galaxies suggest that a black hole is present before the formation of a massive galactic halo. ALMA and the EVLA may provide more such examples.
But we cannot answer these questions definitively yet, because we do not have a robust theory for how supermassive black holes form. In the coming decade we expect a major breakthrough in our understanding. A space-based observatory to detect gravitational radiation will allow us to measure the rate at which mergers between less-massive black holes contributed to the formation process. Are the supermassive black holes we can now detect only the tip of the iceberg (the biggest members of a vast unseen population)? Deep imaging surveys in the near-infrared and X-ray, with follow-up spectroscopy with JWST and ground-based extremely large telescopes, will detect and study the growth of the less massive objects through the capture of gas and accompanying emission of electromagnetic radiation. These surveys will also allow us to search for such black holes at even earlier eras: back to the end of the dark ages.
Looking up on a clear night from a dark location, we see that the sky is full of stars. Telescopic observations by Galileo revealed that the Milky Way’s white band traversing high across the summer and fall sky can be resolved into countless stars. Gazing upon the winter constellation of Orion, the sharp eye will note the fuzzy Orion Nebula (see in Box 2.4 Figure 2.4.3) with its nursery of stars born “yesterday” in cosmic time—not long after the first humans walked. Nearby is the famed Pleiades star cluster—formed when dinosaurs still roamed Earth. In contrast, some stars of our galaxy are nearly as old as the universe itself. The story of how successive generations of stars form out of the gas and dust in the interstellar medium in both benign and exotic environments is fundamental to our understanding of, on the larger scale, the galaxies in which stars reside and, on the smaller scale, the planetary systems they might host.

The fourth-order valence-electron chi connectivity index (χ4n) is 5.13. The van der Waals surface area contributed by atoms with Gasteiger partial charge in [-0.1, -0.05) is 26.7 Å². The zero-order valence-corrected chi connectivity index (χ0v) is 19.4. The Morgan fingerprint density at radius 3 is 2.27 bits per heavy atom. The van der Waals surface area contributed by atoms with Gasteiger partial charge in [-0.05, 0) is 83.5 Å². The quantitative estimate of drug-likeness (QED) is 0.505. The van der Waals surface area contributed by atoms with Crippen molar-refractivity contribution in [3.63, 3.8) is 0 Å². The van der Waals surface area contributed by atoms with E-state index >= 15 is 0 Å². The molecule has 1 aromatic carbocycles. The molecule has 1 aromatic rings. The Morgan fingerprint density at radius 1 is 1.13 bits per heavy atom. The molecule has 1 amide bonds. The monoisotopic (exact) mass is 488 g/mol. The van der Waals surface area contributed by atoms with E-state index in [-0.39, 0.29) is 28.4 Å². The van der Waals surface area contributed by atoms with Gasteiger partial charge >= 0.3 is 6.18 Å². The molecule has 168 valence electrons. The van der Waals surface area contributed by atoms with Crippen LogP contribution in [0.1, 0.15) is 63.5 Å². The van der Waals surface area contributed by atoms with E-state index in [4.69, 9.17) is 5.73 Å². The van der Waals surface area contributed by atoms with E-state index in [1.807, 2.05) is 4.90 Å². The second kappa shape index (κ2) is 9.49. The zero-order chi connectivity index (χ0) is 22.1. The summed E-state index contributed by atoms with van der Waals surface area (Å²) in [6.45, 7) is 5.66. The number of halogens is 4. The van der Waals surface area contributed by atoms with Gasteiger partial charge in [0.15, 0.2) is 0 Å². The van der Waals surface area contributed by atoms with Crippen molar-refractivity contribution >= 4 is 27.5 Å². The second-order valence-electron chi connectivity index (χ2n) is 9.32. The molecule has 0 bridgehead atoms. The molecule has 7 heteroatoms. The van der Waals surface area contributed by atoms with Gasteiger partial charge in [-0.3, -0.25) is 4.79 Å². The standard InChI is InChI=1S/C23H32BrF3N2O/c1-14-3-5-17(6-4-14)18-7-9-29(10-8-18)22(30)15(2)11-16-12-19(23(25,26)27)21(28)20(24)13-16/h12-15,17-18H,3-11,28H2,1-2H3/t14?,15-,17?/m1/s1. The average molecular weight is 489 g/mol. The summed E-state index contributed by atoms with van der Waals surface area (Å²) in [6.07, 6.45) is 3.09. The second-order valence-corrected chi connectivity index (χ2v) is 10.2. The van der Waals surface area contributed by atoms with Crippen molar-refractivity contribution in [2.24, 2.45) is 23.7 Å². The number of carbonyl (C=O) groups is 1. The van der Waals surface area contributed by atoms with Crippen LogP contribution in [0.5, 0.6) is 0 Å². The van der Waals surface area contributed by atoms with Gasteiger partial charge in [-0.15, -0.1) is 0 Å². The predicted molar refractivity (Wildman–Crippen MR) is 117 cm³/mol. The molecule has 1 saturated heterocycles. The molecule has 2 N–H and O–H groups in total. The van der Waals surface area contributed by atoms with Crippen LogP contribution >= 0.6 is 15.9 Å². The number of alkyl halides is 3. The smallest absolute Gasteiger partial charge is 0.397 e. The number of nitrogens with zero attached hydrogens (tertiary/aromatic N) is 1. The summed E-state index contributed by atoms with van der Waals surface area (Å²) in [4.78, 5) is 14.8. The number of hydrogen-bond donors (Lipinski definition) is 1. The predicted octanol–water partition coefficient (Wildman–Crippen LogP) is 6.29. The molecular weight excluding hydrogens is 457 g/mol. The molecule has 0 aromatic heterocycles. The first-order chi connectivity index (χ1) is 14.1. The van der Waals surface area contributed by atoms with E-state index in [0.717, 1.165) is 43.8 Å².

What was it about the Sun’s birth environment or its star formation process that determined the final properties of our solar system versus that of other planetary systems? (See Box 2.2.) How and on what timescale did the solar mass build up, and how much gas and dust were left over for planet formation? How rapidly did the high-energy radiation of young stars disperse their gas disks, ending the phase of major planet formation? Do all environments yield the same mass distribution of stars, and what determines the lower and upper mass limits in the distribution (Figure 2.8)? What is the star formation history of our galaxy in particular, and of galaxies in general? Does star formation regulate itself, or are there external factors at work?
A key aim of studies in the next decade is to understand, through both observations and theory, the process of star formation over cosmic time. Beginning near